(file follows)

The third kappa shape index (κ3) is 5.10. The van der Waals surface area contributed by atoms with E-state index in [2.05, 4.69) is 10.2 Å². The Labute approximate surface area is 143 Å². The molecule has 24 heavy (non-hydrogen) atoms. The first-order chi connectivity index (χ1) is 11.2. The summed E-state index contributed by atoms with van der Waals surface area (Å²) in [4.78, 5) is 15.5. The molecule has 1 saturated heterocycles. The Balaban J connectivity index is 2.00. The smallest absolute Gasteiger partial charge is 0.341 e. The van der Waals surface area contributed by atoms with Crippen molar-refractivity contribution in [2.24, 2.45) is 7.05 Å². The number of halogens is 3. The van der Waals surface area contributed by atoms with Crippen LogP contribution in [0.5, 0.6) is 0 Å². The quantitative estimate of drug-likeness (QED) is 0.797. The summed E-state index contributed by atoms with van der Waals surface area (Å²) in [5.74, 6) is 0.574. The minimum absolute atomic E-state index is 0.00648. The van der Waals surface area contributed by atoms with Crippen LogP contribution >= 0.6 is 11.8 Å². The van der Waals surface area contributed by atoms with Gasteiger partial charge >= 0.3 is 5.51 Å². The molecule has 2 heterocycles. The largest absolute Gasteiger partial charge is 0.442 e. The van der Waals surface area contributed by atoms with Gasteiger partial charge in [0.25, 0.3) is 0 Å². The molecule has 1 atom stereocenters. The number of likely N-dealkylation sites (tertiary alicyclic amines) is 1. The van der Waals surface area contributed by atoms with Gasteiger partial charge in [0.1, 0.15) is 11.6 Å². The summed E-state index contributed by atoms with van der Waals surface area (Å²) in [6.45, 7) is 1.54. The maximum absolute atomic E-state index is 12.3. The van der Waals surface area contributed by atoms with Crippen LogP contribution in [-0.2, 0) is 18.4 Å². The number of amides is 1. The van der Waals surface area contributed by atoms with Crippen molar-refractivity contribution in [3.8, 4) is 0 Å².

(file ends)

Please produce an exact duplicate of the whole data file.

The third kappa shape index (κ3) is 5.10. The van der Waals surface area contributed by atoms with E-state index in [2.05, 4.69) is 10.2 Å². The Labute approximate surface area is 143 Å². The molecule has 24 heavy (non-hydrogen) atoms. The first-order chi connectivity index (χ1) is 11.2. The summed E-state index contributed by atoms with van der Waals surface area (Å²) in [4.78, 5) is 15.5. The molecule has 1 saturated heterocycles. The Balaban J connectivity index is 2.00. The smallest absolute Gasteiger partial charge is 0.341 e. The van der Waals surface area contributed by atoms with Crippen molar-refractivity contribution in [2.24, 2.45) is 7.05 Å². The number of halogens is 3. The van der Waals surface area contributed by atoms with Crippen LogP contribution in [0.5, 0.6) is 0 Å². The quantitative estimate of drug-likeness (QED) is 0.797. The summed E-state index contributed by atoms with van der Waals surface area (Å²) in [5.74, 6) is 0.574. The minimum absolute atomic E-state index is 0.00648. The van der Waals surface area contributed by atoms with Crippen LogP contribution >= 0.6 is 11.8 Å². The van der Waals surface area contributed by atoms with Gasteiger partial charge >= 0.3 is 5.51 Å². The molecule has 2 heterocycles. The largest absolute Gasteiger partial charge is 0.442 e. The van der Waals surface area contributed by atoms with Gasteiger partial charge in [0.25, 0.3) is 0 Å². The molecule has 1 atom stereocenters. The number of likely N-dealkylation sites (tertiary alicyclic amines) is 1. The van der Waals surface area contributed by atoms with Gasteiger partial charge in [0.1, 0.15) is 11.6 Å². The summed E-state index contributed by atoms with van der Waals surface area (Å²) in [6.45, 7) is 1.54. The maximum absolute atomic E-state index is 12.3. The van der Waals surface area contributed by atoms with Crippen LogP contribution in [-0.2, 0) is 18.4 Å². The number of amides is 1. The van der Waals surface area contributed by atoms with Crippen molar-refractivity contribution in [3.8, 4) is 0 Å².